4.1.1 10°C Tests

Fig 4.1

Although the main aim of this research project was to determine the effect of temperature on the stiffness of asphalt samples, the data I have collected also clearly defines the effect of density or compaction. As the stiffness of sample 1 is reaching over 18000 MPa, this sample would be very susceptible to cracking at this low temperature.

4.1.2 15°C Tests

Fig 4.2

I decided to carry out a test at 15°C due to the large gap between 20°C and the 10°C results. The trend of stiffness increasing with density also continues although sample 3 shows an anomaly, as this does not follow the general trend. However, stiffness has decreased significantly from 10°C, which already shows an emerging trend with temperature.

4.1.3 20°C Tests

Fig 4.3

20°C is the standard testing temperature for ITSM testing. The trend of density to stiffness continues at 20°C however, sample 3s deviation does increase as we can see from the R² value decreasing to 0.673. The stiffness does also decrease considerably from 15˚C, showing how only a 5˚C change can have significant effect on asphalt pavement.

4.1.4 30°C Tests

Fig 4.4

Another 10˚C increase in temperature shows a noticeable decrease in stiffness, continuing the trend. The deviation of sample 3 has begun to decrease here also, becoming closer to what was predicted.

4.1.4 40°C Tests

Fig 4.5

At 40°C, the trend for temperature continues with the stiffness values becoming very low. With stiffness values this low rutting would begin to become a significant problem and would most likely lead to permanent deformation occurring. This is also the only temperature at which the density to stiffness relationship is almost perfectly represented. The R² value of 0.997 shows how there is very little deviation, showing direct correlation.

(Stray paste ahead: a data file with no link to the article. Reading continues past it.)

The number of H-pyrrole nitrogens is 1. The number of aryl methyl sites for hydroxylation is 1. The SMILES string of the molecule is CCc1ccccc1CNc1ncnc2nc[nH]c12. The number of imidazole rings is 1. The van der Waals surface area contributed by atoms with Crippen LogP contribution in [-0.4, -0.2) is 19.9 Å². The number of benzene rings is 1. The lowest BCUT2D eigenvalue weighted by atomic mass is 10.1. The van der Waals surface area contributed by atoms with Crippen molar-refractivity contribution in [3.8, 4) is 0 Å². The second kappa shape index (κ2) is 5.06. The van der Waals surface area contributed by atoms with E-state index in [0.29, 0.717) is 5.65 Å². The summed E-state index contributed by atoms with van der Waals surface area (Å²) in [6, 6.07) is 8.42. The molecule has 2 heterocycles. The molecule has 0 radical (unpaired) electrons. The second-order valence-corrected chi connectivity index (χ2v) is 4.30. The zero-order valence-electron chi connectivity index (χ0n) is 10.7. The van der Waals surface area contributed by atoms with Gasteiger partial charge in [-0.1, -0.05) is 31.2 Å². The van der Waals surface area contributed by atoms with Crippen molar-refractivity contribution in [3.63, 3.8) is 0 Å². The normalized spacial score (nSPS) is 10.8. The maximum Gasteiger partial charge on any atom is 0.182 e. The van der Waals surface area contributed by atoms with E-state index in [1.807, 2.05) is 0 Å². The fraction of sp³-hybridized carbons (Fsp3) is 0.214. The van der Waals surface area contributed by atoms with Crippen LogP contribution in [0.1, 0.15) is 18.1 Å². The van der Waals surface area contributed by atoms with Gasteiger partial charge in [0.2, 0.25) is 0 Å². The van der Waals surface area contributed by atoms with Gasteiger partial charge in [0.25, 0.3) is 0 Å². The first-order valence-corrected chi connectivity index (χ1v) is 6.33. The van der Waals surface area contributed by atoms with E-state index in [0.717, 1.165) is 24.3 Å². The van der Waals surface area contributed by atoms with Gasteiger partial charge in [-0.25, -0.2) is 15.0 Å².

4.1.5 Cumulated Results

Samples Density (kg/m³) Stiffness (Mpa) at 40°c Stiffness (Mpa) at 30°c Stiffness (Mpa) at 20°c Stiffness (Mpa) at 15°c Stiffness (Mpa) at 10˚c
1 2324.65 1099.5 3156.5 8204.5 12701.5 18024.6
2 2235.18 897.5 2559.5 6494 11910.5 14658.5
3 2198 806 2780 7773 12303 14412.5
4 2142.09 651 2127 6026 10056.5 13018
5 2114.65 575 1637.5 5832 10154 12886.5

Fig 4.6

When all the data is displayed together, it becomes very clear how susceptible to temperature these samples really are. I believe the decision to carry out an extra test at 15˚C proved very useful as it slots into the existing data perfectly. Exactly as expected the stiffness decreases as the temperature increases. Over a small temperature range of only 30˚C, its effect on stiffness is dramatic. When the data is combined here it also

4.2 Modified Samples

I was provided with eight samples of asphalt concrete from Lagan bitumen in Dublin. These consisted of four MD62 base course samples, and four MD57 wearing course samples. The four samples for each material were made to the same density, weight and a similar thickness. This was to eliminate any anomalies like sample 3 in the previous experiments. The eight samples were tested at the same temperature and in the same way as the previous samples as well. The temperatures tested did show a wide range of results so the hope was that the modified samples would not be as noticeably effected.